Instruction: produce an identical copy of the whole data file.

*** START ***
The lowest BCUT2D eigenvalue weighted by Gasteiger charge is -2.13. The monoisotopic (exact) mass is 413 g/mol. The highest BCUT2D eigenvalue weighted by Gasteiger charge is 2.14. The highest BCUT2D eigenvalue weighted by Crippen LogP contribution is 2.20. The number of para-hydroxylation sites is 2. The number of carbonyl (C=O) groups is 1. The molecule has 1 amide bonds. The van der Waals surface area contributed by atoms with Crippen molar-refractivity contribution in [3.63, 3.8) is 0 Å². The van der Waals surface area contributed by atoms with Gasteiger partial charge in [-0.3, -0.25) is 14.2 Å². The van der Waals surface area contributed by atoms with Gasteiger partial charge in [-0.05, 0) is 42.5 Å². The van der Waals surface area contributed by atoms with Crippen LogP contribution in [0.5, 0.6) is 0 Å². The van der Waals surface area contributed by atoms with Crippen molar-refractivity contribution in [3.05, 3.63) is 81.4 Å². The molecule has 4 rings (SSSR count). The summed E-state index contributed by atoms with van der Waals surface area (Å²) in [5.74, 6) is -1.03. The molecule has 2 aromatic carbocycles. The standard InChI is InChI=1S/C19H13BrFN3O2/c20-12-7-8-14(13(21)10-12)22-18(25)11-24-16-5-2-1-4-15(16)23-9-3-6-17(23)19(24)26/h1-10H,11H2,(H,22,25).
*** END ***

The lowest BCUT2D eigenvalue weighted by Gasteiger charge is -2.13. The monoisotopic (exact) mass is 413 g/mol. The highest BCUT2D eigenvalue weighted by Gasteiger charge is 2.14. The highest BCUT2D eigenvalue weighted by Crippen LogP contribution is 2.20. The number of para-hydroxylation sites is 2. The number of carbonyl (C=O) groups is 1. The molecule has 1 amide bonds. The van der Waals surface area contributed by atoms with Crippen molar-refractivity contribution in [3.63, 3.8) is 0 Å². The van der Waals surface area contributed by atoms with Gasteiger partial charge in [-0.3, -0.25) is 14.2 Å². The van der Waals surface area contributed by atoms with Gasteiger partial charge in [-0.05, 0) is 42.5 Å². The van der Waals surface area contributed by atoms with Crippen LogP contribution in [0.5, 0.6) is 0 Å². The van der Waals surface area contributed by atoms with Crippen molar-refractivity contribution in [3.05, 3.63) is 81.4 Å². The molecule has 4 rings (SSSR count). The summed E-state index contributed by atoms with van der Waals surface area (Å²) in [5.74, 6) is -1.03. The molecule has 2 aromatic carbocycles. The standard InChI is InChI=1S/C19H13BrFN3O2/c20-12-7-8-14(13(21)10-12)22-18(25)11-24-16-5-2-1-4-15(16)23-9-3-6-17(23)19(24)26/h1-10H,11H2,(H,22,25).